I've spent over the last week watching Wimbledon games. Due to our time zone here on the edge of the Pacific, the main matches all start around midnight or 1 am. If there are two matches I want to watch, I have to try and choose, or risk an entire night without sleep. If there is a big final, like last night, there is only the one match. But one match can still mean almost an entire night without sleep. I grabbed an hour or so on the couch before the final began at 1 am my time. Five hours later, when it finished, I watched all the presentations and speeches. Then when I crawled into bed at 6.30 am, I felt wide awake. Fortunately, the Husband got up shortly after, I had the bed to myself, and he went off to play golf so I didn't have to feel bad about sleeping for a few more hours.

Now, I'm fully aware I am ageing out of the "I wouldn't be able to do that if I had kids" statement. My last pregnancy ended 20 years ago. But it is feasible I could have still had a teenager in the house. I would have had to be quiet at least, I might have felt I needed to get up this morning (Monday) to be with them, or they might have woken me up talking to my early bird husband or getting out of the house to go off to university or work. So it would have been more difficult to indulge my love of Grand Slam tennis matches, even now. And I certainly wouldn't have been able to do it over last ten or twenty years since I stopped working in an office. 

These days, that's all academic. I don't dwell on the what-might-have-beens. I want to focus on the good things. Watching Grand Slam matches is a treat I have allowed myself for years now. I love the excitement of watching something live, as it happens. Being able to do so is a gift. I'm not kidding. 




10 July, 2023

Is a No Kidding life a radical one?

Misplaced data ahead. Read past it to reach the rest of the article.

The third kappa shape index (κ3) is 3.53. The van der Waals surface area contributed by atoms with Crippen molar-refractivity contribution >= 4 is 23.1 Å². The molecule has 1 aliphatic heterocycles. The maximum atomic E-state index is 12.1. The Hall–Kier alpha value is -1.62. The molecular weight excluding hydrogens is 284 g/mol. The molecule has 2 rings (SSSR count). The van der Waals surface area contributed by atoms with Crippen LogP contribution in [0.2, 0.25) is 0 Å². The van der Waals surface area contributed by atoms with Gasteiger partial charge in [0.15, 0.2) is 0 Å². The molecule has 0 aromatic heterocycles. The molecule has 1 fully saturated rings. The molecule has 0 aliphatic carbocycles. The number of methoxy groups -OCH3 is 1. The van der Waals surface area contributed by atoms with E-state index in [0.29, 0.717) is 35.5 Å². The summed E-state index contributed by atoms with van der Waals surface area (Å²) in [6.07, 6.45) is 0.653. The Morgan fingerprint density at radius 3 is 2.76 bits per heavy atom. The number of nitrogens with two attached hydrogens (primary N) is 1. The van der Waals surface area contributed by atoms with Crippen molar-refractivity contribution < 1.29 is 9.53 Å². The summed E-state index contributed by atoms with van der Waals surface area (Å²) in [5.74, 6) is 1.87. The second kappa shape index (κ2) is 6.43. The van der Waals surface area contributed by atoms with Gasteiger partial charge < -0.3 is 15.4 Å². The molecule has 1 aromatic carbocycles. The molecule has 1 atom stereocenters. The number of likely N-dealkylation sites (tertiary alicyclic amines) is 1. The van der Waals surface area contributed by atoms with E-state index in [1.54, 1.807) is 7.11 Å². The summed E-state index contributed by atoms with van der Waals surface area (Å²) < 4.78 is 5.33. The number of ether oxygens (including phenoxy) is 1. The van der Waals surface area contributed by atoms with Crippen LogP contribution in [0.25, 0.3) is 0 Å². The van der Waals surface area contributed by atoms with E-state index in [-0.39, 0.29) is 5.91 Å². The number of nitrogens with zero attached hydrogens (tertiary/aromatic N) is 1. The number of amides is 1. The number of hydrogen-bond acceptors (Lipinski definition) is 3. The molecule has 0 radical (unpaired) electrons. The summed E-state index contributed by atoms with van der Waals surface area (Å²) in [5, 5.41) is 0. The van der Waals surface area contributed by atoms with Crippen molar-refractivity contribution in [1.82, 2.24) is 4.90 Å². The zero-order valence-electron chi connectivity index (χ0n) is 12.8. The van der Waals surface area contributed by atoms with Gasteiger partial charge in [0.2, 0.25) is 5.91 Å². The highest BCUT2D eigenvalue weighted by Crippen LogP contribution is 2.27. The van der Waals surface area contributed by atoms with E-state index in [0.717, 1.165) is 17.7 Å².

The Gateway Women Fireside Chat that I mentioned last week discussed the idea that those of us who are ageing without children are "radical old women." Apart from the fact that I really don’t feel like an old woman and I’m not ready for that term (despite being older than some on the panel!), I agreed with a lot of the opinions given in the discussion. They reiterated the key points that almost all childless-not-by-choice and many childfree women talk about when we get together. It's always worth repeating! But I came away with two thoughts that weren’t really represented.

The first is that I object to being labelled (by society, by anyone) as radical just for living my life. Sure, I don’t have children, but that's only a small part of what makes me who I am. This idea makes me bristle. I object to the idea that just because we differ in only one way – the fact that we haven’t reproduced or parented – we must be seen as radical. I know many No Kidding women (and men) who are the very opposite of radical. They live normal lives – they go to work or school, love their friends and their (extended) families, strive to be better, look after their homes and neighbours, and care about the world. They want to be accepted and recognised and seen, and considered to be an important part of society and their communities. Surely there is nothing particularly radical about that?

Of course, it comes down to the definition, and there are many definitions of “radical,” as pointed out in the panel discussion. There is the “extremist” definition, the one that automatically comes to mind when I first hear the term “radical.” To be radical means “believing or expressing the belief that there should be great or extreme social or political change.” (Cambridge dictionary) A radical holds very different views, opposing the status quo (as opposed to just differing from it), and speaking out about it. By definition, a radical view is or can be seen to be threatening to the existing dominant societal structure. I find it terribly sad that simply wanting to be accepted for being who we are is seen as threatening by those living different lives. I’m not a conformist, and never have been. I’ve certainly never understood why living life differently should be in any way seen as particularly "radical." But I don’t feel like an extremist or particularly militant either. I’m just someone who puts an alternative viewpoint – a viewpoint many people have never considered – out there, and who wants society to see us and accept us. Is that radical? It doesn't feel like it.

The second issue was the question Jody posed, “what do we want to do with our ‘radical’?”

I thought of all of our blogs, the articles we have contributed to or commented on, the social media posts we make or comment on, the art some of us make, and all the other things that we do to put the point of view of people who are childless not by choice, or who are simply living No Kidding lives. We’re already doing a lot!